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Smart Replies for Member Messages at LinkedIn

| by Andrew Morgan Follow 0 Followers on Oct 30, 2017. Estimated reading time: 2 minutes | NOTICE: QCon.ai - Applied AI conference for Developers Apr 9-11, 2018, San Francisco. Join us!

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LinkedIn has launched a new natural language processing (NLP) recommendation engine which is used to provide members with smart-reply recommendations to messages. The models and infrastructure development process has been documented in detail in a recent blog post by the engineering team.

Whilst a traditional approach to generating replies for messages would have been a sequence-to-sequence model (where replies are calculated word by word), LinkedIn's approach is to choose a reply from a finite inventory. Their engineers explain that this leads to treating the problem as multinomial classification as opposed to text generation, leading to the following advantages:

  • Simpler and easier to train
  • Faster to train, which is key in their use case of needing suggestions immediately
  • Less risk of an inappropriate reply

In order to create the set of candidate replies, LinkedIn first anonymized a set of conversations, replacing the appropriate parts with placeholders. For example, things like names in a personalized message become “RECIPIENT_FIRST_NAME”. They also put the messages through a standardization process which treats messages with the same meaning (Such as “Yup; ok!!!” and “Yes, ok!”) as equivalent, allowing them to be grouped based on that meaning.

In order to build their multinomial classification model, LinkedIn uses their own machine learning framework, Dagli. It uses a Java API to represent a machine learning pipeline as a directed acyclic graph, and is likely to be open sourced in the future.

One of the requirements of smart-reply is for only a single way of saying something to be suggested. For example, “yes”, “yup” and “yeah” all mean “yes”, so there would be no point in suggesting all three. The engineers have solved this problem by only returning a single message from a semantic group. For example, all of the "yes" like responses belong to the affirmative group, so only one of them would ever be suggested at once.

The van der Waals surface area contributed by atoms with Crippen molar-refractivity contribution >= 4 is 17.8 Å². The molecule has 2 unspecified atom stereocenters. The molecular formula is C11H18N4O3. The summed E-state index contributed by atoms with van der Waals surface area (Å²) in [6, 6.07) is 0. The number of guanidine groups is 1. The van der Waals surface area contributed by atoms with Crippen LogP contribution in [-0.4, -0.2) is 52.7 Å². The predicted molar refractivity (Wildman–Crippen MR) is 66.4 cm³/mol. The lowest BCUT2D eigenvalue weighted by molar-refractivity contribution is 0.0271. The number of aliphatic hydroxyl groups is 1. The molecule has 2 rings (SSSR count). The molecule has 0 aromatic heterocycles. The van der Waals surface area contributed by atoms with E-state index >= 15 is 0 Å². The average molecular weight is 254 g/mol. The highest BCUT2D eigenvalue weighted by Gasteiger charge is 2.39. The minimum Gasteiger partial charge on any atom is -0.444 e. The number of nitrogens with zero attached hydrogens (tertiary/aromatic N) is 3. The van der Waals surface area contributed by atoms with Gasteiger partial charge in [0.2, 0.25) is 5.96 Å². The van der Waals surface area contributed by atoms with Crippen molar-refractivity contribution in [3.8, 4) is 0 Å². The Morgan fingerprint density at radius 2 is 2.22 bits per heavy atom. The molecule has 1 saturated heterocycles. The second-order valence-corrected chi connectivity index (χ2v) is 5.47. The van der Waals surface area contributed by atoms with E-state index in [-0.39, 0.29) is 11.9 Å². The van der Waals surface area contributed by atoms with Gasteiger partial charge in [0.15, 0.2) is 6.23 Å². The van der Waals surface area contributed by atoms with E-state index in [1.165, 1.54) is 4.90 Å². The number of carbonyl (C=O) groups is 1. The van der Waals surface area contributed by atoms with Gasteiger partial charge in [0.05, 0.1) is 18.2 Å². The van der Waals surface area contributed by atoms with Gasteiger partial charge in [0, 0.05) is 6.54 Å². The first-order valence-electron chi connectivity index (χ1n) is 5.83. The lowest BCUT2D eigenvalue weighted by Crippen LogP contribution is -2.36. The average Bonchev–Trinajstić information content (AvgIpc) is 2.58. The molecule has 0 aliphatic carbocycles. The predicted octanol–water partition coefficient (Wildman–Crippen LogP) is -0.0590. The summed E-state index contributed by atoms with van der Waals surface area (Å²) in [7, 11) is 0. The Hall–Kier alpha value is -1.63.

Another advantage of storing messages in semantic groups is evaluation. LinkedIn only needs to do a diff between predicted and actual reply groups of messages in order to see how accurate they are, focusing on the meaning rather than the specific text.

LinkedIn also point out that due to the amount of users sending messages within their system, there are huge scalability challenges in producing smart-replies as rapidly as possible. The way the team has got around this is by computing the replies in advance (when they are sent), and storing them in Expresso, their in-house NoSQL database. This avoids any expensive, on the fly computation, and allows smart-replies to be served up more or less instantaneously.

LinkedIn also has a mechanism in place in order to try and make sure their members' messages remain private. First, by anonymizing the messages, anything personal to the user should be gone before a message is used in training data. Second, there is an opt-out feature which means their message data is not used by the system at all.

The full architecture is documented online.


 

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